Tobho Mott Halloween casting contest 2017

Discussion in 'Halloween Casting contest' started by Tobho Mott, Sep 3, 2017.

  1. Tobho Mott

    Tobho Mott Administrator Staff Member Banner Member

    I'm in. I always cast something for Halloween anyhow! The hard part is going to be finding time, but I'll give it my best shot.

    Last edited: Sep 5, 2017
  2. Jason

    Jason Gold

    Do a spooky dog....
  3. Tobho Mott

    Tobho Mott Administrator Staff Member Banner Member

    Lol, I already cast a couple of invisible ones as you know...

  4. Tobho Mott

    Tobho Mott Administrator Staff Member Banner Member

    Hmmm... Decisions, decisions...


    This is most of my hoard of Halloween foamies that I've been adding to here and there around this time of year for a few years now, just for goofing around making fun skully spooky things with lost foam casting around halloween time. I've made a bunch of stuff before out of these types of cheap styrofoam decorations that they send out to the craft stores and dollar stores for whatever seasonal holiday might be coming up next. Posting this here now in hopes it might help attract a few more competitors...

    I haven't decided what to make yet this year though. Might not even be lost foam... but I must admit, looking through this collection of "patterns" is making me miss that sweet sweet stench of burning polystyrene more than I ever thought I would. :)

  5. Jason

    Jason Gold

    skulls are too common. do Frankensteins head..
  6. Tobho Mott

    Tobho Mott Administrator Staff Member Banner Member


    OK, so much for waiting to see what everyone else is doing, guess I'll start posting my entry first... ;)

    Note: This should be read as a tutorial for a casting project suitable for any casting hobbyist, from the rawest of beginners to those with years of foundry experience (though I have no doubt the latter would have some of his own tricks to outdo me with here). If you have a way to melt and pour molten metal and even just a small collection of typical homeowner's tools, you can make one of these too.

    Throughout this project, you'll see me using a band saw, a belt sander, a drill press, and some fancy sand blasting beads, but those things are not necessary for this project; they just speed up some of the steps. A hacksaw, some normal sandpaper, a drill, and a bucket of play sand would be just fine (though you would want to make sure the sand is dry).

    By the same token, you could also go more high tech if you have bucket vibration and vacuum casting equipment as seen in other entries.

    Coatings like professional casting investment or ceramic shell mold material or even drywall mud could be used to get a smoother finish if a smoother finish is what you're going for. But pouring cooler than you'll see me do later in this thread would also result in a much smoother finish than you'll see on my entry - almost as smooth as a coated pattern can yield - since the pattern I will show is set up to be able to fill successfully even when poured much less hot. I'll try and remember to include an example or two of smoother looking foam castings that did not use any coatings a little later on.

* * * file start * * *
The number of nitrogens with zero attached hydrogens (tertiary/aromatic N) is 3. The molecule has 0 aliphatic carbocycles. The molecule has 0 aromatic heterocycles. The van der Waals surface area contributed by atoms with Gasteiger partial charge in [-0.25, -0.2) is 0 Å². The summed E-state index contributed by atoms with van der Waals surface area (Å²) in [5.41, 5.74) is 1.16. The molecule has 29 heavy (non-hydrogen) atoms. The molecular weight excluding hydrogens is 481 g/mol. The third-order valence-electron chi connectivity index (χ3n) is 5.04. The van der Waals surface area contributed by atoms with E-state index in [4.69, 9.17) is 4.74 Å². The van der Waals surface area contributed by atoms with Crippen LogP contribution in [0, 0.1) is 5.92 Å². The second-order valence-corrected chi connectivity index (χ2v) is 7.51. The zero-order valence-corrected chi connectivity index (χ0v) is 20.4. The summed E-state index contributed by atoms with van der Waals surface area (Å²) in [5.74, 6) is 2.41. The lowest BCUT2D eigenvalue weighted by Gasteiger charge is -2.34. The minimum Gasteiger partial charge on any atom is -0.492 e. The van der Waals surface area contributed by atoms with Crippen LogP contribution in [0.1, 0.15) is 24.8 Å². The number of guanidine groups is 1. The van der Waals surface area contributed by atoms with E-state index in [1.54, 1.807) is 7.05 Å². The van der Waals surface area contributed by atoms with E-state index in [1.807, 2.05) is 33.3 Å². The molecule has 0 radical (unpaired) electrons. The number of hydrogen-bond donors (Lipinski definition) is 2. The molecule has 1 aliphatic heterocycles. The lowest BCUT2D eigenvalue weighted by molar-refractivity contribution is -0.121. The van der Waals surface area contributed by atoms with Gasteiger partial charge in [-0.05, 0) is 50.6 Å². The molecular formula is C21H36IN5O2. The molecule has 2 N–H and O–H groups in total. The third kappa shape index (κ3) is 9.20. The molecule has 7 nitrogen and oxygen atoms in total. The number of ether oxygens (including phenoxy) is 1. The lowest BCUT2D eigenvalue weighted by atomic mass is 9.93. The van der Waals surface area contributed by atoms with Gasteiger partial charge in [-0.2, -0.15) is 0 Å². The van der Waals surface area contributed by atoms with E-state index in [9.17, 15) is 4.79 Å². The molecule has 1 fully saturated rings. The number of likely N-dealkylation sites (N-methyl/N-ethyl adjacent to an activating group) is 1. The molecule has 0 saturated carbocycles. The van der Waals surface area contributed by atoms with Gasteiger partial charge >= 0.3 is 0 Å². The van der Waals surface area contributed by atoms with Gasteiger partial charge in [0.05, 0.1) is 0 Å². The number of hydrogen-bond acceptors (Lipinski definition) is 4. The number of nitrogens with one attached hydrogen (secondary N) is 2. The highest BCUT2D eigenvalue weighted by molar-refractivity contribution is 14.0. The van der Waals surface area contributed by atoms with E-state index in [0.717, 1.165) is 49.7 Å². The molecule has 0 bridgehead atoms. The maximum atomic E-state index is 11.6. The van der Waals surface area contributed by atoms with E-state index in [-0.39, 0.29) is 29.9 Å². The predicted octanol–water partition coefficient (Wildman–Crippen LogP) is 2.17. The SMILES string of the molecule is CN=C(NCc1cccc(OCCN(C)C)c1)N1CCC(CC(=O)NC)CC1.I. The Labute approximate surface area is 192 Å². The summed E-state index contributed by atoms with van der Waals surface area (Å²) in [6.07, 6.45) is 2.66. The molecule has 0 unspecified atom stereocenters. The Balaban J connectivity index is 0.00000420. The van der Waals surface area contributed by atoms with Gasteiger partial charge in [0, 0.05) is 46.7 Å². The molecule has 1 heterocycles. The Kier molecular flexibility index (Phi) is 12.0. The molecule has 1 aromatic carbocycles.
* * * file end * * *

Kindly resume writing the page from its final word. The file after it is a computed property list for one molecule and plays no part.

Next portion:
Now that that is out of the way, on to the project itself!

    Jason suggested I cast Frankenstein's monster's head using one of the bigger foamies shown above, and I was really considering that, but I think David D wants to cast a lost foam bust that would probably end up being a very similar project, so I will be doing something else.

    My best Hallowe'en lost foam project ever was probably the three-faced Jack O'lantern table lamp I made that actually lights up and everything. It'll be out on my front porch this Hallowe'en, hopefully not burning my house down.


    But I poured those (the lid is a separate piece) last year and installed the electricity this spring, so it's not a valid entry for this contest. :(

    I've done a really cool sand cast skull ashtray, um, I mean, candy dish too, it's one of my favourite castings I have made... Sold it a while ago and was going to cast a new one to have it handy for Hallowe'en on Saturday October 28th. I had the mold all ready and everything, but then it started raining. Still hasn't stopped, so I guess that is probably not gonna happen on time for this Hallowe'en, which is tomorrow at the time of this edit.


    I shared many pictures online of how I cast it though - so, also not an eligible project for this contest. :(

    My entry will be a spooky all one solid piece belt buckle, cast using the lost foam method.

    I have come up with this buckle casting method through trial and error, and the way I cast this one is the only method I have come up with that has never failed to work for making a one piece belt buckle using lost foam. All the other examples I have seen others doing used a separate piece of wire attached to the casting to make the belt loop, and in many cases, the belt hook too. If anyone else is making them in one solid piece using lost foam, I haven't seen it, and it's not for lack of looking.

    First you need to come up with an idea. You can see my big pile of Hallowe'en foamies in the pic I posted above. In the past I have made similar belt buckles (shown below) by taking the small (~3") expanded polystyrene (EPS) foam skulls and cutting a slice off of them to use as the buckle. There are a couple of decent angles I have found to cut these at where you can get a pretty cool skull buckle out of it.


    Looks like 2 pairs of identical buckles, but they are not identical - each one is slightly different, therefore completely unique!

    Other old buckle.jpg

    I gave the one shown being worn above to a friend's brother in law for letting me hang out on his driveway for a weekend using his welding machine to fabricate the steel parts of my oil furnace and its cart a couple years ago. Sadly, I was not able to pick up that machine on the cheap at the divorce auction he had last month.